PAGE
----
If the military’s initial reaction is to view the current accessions problem as a recruiting issue then it is already failing. This is an industrial model and car dealership mentality, admitting that the military is fixated on numbers and only caring about getting people “through the door.” This is a perception problem and the military’s inability to perceive itself. Lack of desire to serve may seem to be a national issue beyond the military’s span of control, but by failing to look internally at ways to address this perception, the military will ultimately lose control of the narrative.

Federal service should be viewed in the same lens as the “care” in medical care — not a one-instance statistic but a lifetime personal decision with second and third order effects. The goal of recruitment is not to “bribe” someone to sign a contract. Instead, the goal is to convince them that federal service is a worthy endeavor. By doing this, you obtain the best recruits of all backgrounds and capabilities and not just ones that meet minimums. The military should take the facts of trickling accessions and interpret it as a survey, not unlike one recently released by the Military Family Advisory Network — fewer people are valuing military service.

To turn the tide on low recruitment numbers, the military must understand this perception issue and focus its remaining resources on patching problems and countering negative messaging.

A litmus test of this solution would be this scenario: would you bring a prospective recruit to a Transition Assistance Program, or TAP, counseling session — a counseling session for service members leaving the service?

This may seem counterintuitive, but if you are trying to convince someone new to military service to join then there is no better venue to learn about all the known and tangential benefits for federal service in one sitting. But the counter argument is the counseling also shows the administrative and real obstacles for military veterans to obtain services, care and treatment. Yes, there are many benefits, but there are many more obstacles to obtaining them. This scenario allows the military to view itself and understand it should focus resources to “fix the service” and make volunteering a desirable goal.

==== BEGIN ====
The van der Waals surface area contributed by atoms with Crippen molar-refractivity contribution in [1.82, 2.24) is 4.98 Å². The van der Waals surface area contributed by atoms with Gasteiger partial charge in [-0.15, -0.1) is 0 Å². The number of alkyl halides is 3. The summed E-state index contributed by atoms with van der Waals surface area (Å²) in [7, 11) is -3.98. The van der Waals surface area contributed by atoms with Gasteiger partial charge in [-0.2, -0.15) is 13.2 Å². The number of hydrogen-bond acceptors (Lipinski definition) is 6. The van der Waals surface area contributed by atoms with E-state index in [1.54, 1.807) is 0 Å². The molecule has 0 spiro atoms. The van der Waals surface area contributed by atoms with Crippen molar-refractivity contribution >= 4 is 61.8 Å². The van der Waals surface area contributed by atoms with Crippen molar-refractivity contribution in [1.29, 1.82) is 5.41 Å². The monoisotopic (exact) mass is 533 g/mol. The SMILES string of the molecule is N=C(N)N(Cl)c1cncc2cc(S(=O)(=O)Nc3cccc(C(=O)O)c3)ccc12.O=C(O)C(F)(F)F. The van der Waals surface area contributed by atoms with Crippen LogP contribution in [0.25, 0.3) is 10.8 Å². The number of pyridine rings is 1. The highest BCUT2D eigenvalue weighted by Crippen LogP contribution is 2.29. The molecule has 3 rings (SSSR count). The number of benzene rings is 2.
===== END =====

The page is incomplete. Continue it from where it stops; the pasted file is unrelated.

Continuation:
Military care is among the top reasons why people will not serve. Everyone has seen the recruiting pitch videos, people jumping out of airplanes, or know people who have done amazing things in the military. At the same time, everyone also knows that getting treated for service-connected injuries is a liability. Everything from narratives of veterans waiting for treatment at Veterans Affairs clinics to public statements by members of Congress paint a negative image of expectations to come. The military will perpetually fight against the idea that “the military will send you into harm’s way, but do the bare minimum to address your medical needs.”

To see how complicated obtaining care is, look back at the Transition Assistance Program. Understanding the process and requirements to receive treatment has its own dedicated module of training (approximately 8 hours). Obtaining health care and navigating military benefits should not be “insider baseball.” It is difficult to address all the nuances of federal and state law as every person’s case is a special case. The benefits are known and established in law, but often getting the right benefit means being able to talk to the right person or learning from someone in a similar situation. Holistic Health and Fitness, a new Army program implemented in 2020, may be an area to highlight how the military is tackling this problem within the service for approaching long term individualized care.

In short, the military must stop viewing low accessions as a temporary issue or a recruiting issue. This is a deeply rooted perception and civilian-military issue, but in this discourse the military is not an unbiased stakeholder. The military must get out of its bubble, be willing to perceive itself as the public perceives the military and be willing and ready to tackle the “elephants in the room.” Otherwise, recruitment will not improve, which will inevitably drive decisions by Congress to remedy recruiting on behalf of the military. The military bears the responsibility to soberly evaluate what it does and make the recommendations to maintain its force through all phases — recruitment, accessions, training, retention and transition.

Not every recruiter wears a badge or works in a military recruiting depot: effective recruiting also takes the form of testimonials of veterans who have already left the service and who share with others their experiences — good and bad. Diminishing accessions may be a national issue but by failing to look internally, the military opens the door for civilian leadership to find a solution on the military’s behalf and at its expense.

Capt. Ronald R. Medina, Jr., is an active duty Army officer stationed at Fort Benning, Georgia. He is a 2011 West Point graduate and an Afghanistan War veteran. Currently, he is a transitioning service member and actively participating in the Transition Assistance Program.

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